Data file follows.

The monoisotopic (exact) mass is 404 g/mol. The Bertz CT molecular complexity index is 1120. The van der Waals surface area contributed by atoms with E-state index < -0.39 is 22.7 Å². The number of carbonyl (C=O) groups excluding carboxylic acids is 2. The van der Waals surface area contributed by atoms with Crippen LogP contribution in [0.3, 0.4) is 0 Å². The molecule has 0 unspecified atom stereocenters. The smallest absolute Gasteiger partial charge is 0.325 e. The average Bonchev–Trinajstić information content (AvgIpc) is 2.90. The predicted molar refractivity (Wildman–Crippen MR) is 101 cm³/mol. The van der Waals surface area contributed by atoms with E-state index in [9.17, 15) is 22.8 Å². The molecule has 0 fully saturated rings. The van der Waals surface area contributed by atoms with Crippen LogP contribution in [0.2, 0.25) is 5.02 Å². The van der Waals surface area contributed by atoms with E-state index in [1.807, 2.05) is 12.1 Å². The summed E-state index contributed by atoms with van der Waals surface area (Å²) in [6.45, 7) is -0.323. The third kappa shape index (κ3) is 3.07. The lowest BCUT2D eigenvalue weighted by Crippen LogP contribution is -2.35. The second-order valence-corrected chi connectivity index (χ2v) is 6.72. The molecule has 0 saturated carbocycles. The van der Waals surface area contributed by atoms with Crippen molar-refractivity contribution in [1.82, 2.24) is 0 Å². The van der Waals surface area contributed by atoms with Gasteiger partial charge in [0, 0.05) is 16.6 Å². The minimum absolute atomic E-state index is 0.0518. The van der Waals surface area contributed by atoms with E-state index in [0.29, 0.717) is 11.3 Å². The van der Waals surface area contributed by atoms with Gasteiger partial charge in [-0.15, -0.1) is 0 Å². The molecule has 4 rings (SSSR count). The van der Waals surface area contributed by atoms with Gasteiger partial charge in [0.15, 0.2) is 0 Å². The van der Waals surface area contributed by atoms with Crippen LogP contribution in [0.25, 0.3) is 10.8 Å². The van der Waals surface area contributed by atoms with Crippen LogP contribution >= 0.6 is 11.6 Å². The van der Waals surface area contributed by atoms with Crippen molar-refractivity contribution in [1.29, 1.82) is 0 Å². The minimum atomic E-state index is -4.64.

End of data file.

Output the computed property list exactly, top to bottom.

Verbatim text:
The monoisotopic (exact) mass is 404 g/mol. The Bertz CT molecular complexity index is 1120. The van der Waals surface area contributed by atoms with E-state index < -0.39 is 22.7 Å². The number of carbonyl (C=O) groups excluding carboxylic acids is 2. The van der Waals surface area contributed by atoms with Crippen LogP contribution in [0.3, 0.4) is 0 Å². The molecule has 0 unspecified atom stereocenters. The smallest absolute Gasteiger partial charge is 0.325 e. The average Bonchev–Trinajstić information content (AvgIpc) is 2.90. The predicted molar refractivity (Wildman–Crippen MR) is 101 cm³/mol. The van der Waals surface area contributed by atoms with E-state index in [9.17, 15) is 22.8 Å². The molecule has 0 fully saturated rings. The van der Waals surface area contributed by atoms with Crippen LogP contribution in [0.2, 0.25) is 5.02 Å². The van der Waals surface area contributed by atoms with E-state index in [1.807, 2.05) is 12.1 Å². The summed E-state index contributed by atoms with van der Waals surface area (Å²) in [6.45, 7) is -0.323. The third kappa shape index (κ3) is 3.07. The lowest BCUT2D eigenvalue weighted by Crippen LogP contribution is -2.35. The second-order valence-corrected chi connectivity index (χ2v) is 6.72. The molecule has 0 saturated carbocycles. The van der Waals surface area contributed by atoms with Crippen molar-refractivity contribution in [1.82, 2.24) is 0 Å². The van der Waals surface area contributed by atoms with Gasteiger partial charge in [0, 0.05) is 16.6 Å². The minimum absolute atomic E-state index is 0.0518. The van der Waals surface area contributed by atoms with E-state index in [0.29, 0.717) is 11.3 Å². The van der Waals surface area contributed by atoms with Gasteiger partial charge in [-0.15, -0.1) is 0 Å². The molecule has 4 rings (SSSR count). The van der Waals surface area contributed by atoms with Gasteiger partial charge in [0.15, 0.2) is 0 Å². The van der Waals surface area contributed by atoms with Crippen LogP contribution in [0.25, 0.3) is 10.8 Å². The van der Waals surface area contributed by atoms with Crippen LogP contribution >= 0.6 is 11.6 Å². The van der Waals surface area contributed by atoms with Crippen molar-refractivity contribution in [1.29, 1.82) is 0 Å². The minimum atomic E-state index is -4.64.